Down in Albion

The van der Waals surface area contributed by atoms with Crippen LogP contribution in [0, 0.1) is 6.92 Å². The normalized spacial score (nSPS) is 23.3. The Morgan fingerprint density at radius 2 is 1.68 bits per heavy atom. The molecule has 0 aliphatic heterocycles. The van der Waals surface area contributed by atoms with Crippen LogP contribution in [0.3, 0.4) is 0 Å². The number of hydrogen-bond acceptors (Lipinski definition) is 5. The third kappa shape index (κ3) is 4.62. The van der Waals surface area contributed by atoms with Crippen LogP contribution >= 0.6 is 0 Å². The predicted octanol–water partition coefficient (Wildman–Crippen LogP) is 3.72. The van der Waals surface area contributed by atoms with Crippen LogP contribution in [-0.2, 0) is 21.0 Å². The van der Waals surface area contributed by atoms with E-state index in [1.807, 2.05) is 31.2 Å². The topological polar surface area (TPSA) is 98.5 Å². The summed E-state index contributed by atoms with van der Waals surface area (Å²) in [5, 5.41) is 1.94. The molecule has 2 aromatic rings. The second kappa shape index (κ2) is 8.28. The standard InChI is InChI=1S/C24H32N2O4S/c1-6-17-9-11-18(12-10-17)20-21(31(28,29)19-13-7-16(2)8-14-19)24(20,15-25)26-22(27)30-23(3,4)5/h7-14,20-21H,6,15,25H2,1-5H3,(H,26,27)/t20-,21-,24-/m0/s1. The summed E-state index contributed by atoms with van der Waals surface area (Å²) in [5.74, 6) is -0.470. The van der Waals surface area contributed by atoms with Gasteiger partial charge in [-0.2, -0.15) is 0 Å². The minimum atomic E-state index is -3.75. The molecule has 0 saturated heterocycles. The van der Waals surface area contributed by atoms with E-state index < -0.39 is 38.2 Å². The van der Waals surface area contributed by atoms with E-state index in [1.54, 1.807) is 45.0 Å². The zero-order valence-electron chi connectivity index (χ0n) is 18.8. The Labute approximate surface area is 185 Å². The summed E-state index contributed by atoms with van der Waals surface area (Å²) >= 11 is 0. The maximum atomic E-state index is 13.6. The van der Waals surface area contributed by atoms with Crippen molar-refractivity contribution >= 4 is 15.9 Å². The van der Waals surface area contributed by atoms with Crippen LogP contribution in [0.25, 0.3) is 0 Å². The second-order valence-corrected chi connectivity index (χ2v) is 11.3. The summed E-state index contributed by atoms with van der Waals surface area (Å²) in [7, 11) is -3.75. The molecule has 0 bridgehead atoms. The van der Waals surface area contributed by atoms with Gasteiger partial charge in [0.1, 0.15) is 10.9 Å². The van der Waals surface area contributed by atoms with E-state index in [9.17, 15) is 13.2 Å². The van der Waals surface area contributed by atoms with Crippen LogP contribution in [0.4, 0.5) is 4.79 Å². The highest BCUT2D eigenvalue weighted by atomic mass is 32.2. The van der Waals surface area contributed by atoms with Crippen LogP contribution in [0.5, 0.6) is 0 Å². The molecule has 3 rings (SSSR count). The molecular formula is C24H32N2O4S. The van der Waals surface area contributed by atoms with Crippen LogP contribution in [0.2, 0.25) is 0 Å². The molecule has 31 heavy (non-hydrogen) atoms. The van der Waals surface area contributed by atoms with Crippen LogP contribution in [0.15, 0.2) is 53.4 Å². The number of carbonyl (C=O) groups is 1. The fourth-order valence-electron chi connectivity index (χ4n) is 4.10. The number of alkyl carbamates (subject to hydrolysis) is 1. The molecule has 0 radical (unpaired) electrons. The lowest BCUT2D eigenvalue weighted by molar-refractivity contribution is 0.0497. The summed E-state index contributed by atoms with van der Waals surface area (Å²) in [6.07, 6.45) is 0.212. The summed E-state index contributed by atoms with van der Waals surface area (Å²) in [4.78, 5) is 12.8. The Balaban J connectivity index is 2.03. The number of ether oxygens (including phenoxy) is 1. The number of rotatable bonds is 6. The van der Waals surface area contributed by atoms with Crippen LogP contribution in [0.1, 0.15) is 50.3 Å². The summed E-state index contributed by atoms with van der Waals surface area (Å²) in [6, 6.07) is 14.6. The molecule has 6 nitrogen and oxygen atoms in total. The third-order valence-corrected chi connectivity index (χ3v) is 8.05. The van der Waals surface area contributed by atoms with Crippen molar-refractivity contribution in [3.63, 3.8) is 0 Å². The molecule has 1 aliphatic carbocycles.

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Throughout his career, Pete Doherty has always been remarkably honest about drawing inspiration from his self-destruction. During his time with the Libertines, his debauchery underscored the band's explosive, teetering-on-the-edge-of-chaos chemistry. But with his post-Libertines group Babyshambles (again, the name is up-front about Doherty's modus operandi), he doesn't just teeter, he jumps right over the edge, and the band's debut album, Down in Albion -- which is also heavily inspired by Doherty's drug use and troubles with the law -- shows that his music, at the very least, is a hollow shell of what it used to be. The album isn't just shambling, it's a mess. It's clear that no control of any kind was in the Babyshambles camp when Down in Albion was recorded: even more so than on the Libertines' albums, Mick Jones' "production" duties seem to consist of just sticking a few microphones into the fray. The results could be called an unflinching audio portrait of the band, but just because Down in Albion is visceral and personal doesn't make it inherently good. Most of the album's songs are barely beyond the sketch level; some of them, like "A'Rebours" and "32nd of December" are like ragged little urchins, starved of the care and focus it would take to flesh out their promising bones. Most of them, though, just sound wasted, in both senses of the word. Brooding, boring junkie tales like "Pipedown" and "8 Dead Boys," with their stumbling performances and drunk-dialed vocals, are an exasperating mess; even the reggae-tinged rhythms and vocals on "Pentonville" and "Sticks and Stones" fail to inject the album with anything memorable. In fact, the middle section of Down in Albion is so embarrassing that it should be used as a PSA, warning bands not to record while intoxicated. Even within the album's murkiness, however, hints of the promise and intermittent brilliance Doherty had in the Libertines can still be heard. Interestingly, the most theatrical tracks on Down in Albion have the most clarity. "La Belle et la Bête," a duet between Doherty and his infamous ex, Kate Moss, recasts the turmoil of their life together as meta-cabaret; "What Katy Did Next" brings back the character of his Libertines songs for a tongue-in-cheek cautionary tale (you can practically see Doherty's finger waggling as he sings, "if you play with fire, you will get burned"). These tracks are miles better than most of Down in Albion's debauched rockers, although "Fuck Forever"'s choruses are rousing enough that you can almost buy into the nihilistic, romantic notion of Doherty alternately escaping and diving into his pain, and "Loyalty Song" is so good that it sounds like it was channeled from some other album. However, Down in Albion just keeps going and going, loaded with so many half-baked songs that it almost feels like a posthumous collection that was enterprisingly released before Doherty actually died. In some ways, this album -- and Doherty's fallout in general -- make it easier to understand why Arctic Monkeys became such a huge success in the U.K.; not only do they borrow from Doherty's poetic punk and give it a working-class, everykid spin, they sound like they practice once in a while and they actually show up to their gigs. Down in Albion, however, is unfortunate proof that you can take the rock & roll ethos too far, and that even nonstop drama gets boring pretty quickly.

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